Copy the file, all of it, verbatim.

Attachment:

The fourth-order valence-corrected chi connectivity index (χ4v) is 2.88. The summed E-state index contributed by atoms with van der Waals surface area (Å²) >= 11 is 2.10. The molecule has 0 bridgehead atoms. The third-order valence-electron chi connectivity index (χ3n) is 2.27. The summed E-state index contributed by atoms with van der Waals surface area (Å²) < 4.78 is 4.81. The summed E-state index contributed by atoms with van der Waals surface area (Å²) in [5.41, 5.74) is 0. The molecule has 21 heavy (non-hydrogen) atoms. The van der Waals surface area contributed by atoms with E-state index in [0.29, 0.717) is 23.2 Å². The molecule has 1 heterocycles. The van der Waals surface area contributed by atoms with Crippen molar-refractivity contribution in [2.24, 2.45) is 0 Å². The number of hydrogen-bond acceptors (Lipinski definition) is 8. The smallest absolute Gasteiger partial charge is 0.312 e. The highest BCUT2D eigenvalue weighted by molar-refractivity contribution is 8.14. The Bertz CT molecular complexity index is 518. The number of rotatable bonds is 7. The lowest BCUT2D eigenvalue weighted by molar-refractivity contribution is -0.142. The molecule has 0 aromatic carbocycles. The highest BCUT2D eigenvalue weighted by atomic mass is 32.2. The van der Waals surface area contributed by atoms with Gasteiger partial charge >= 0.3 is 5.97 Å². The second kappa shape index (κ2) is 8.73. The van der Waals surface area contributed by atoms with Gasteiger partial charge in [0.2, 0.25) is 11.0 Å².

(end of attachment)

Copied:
The fourth-order valence-corrected chi connectivity index (χ4v) is 2.88. The summed E-state index contributed by atoms with van der Waals surface area (Å²) >= 11 is 2.10. The molecule has 0 bridgehead atoms. The third-order valence-electron chi connectivity index (χ3n) is 2.27. The summed E-state index contributed by atoms with van der Waals surface area (Å²) < 4.78 is 4.81. The summed E-state index contributed by atoms with van der Waals surface area (Å²) in [5.41, 5.74) is 0. The molecule has 21 heavy (non-hydrogen) atoms. The van der Waals surface area contributed by atoms with E-state index in [0.29, 0.717) is 23.2 Å². The molecule has 1 heterocycles. The van der Waals surface area contributed by atoms with Crippen molar-refractivity contribution in [2.24, 2.45) is 0 Å². The number of hydrogen-bond acceptors (Lipinski definition) is 8. The smallest absolute Gasteiger partial charge is 0.312 e. The highest BCUT2D eigenvalue weighted by molar-refractivity contribution is 8.14. The Bertz CT molecular complexity index is 518. The number of rotatable bonds is 7. The lowest BCUT2D eigenvalue weighted by molar-refractivity contribution is -0.142. The molecule has 0 aromatic carbocycles. The highest BCUT2D eigenvalue weighted by atomic mass is 32.2. The van der Waals surface area contributed by atoms with Gasteiger partial charge >= 0.3 is 5.97 Å². The second kappa shape index (κ2) is 8.73. The van der Waals surface area contributed by atoms with Gasteiger partial charge in [0.2, 0.25) is 11.0 Å².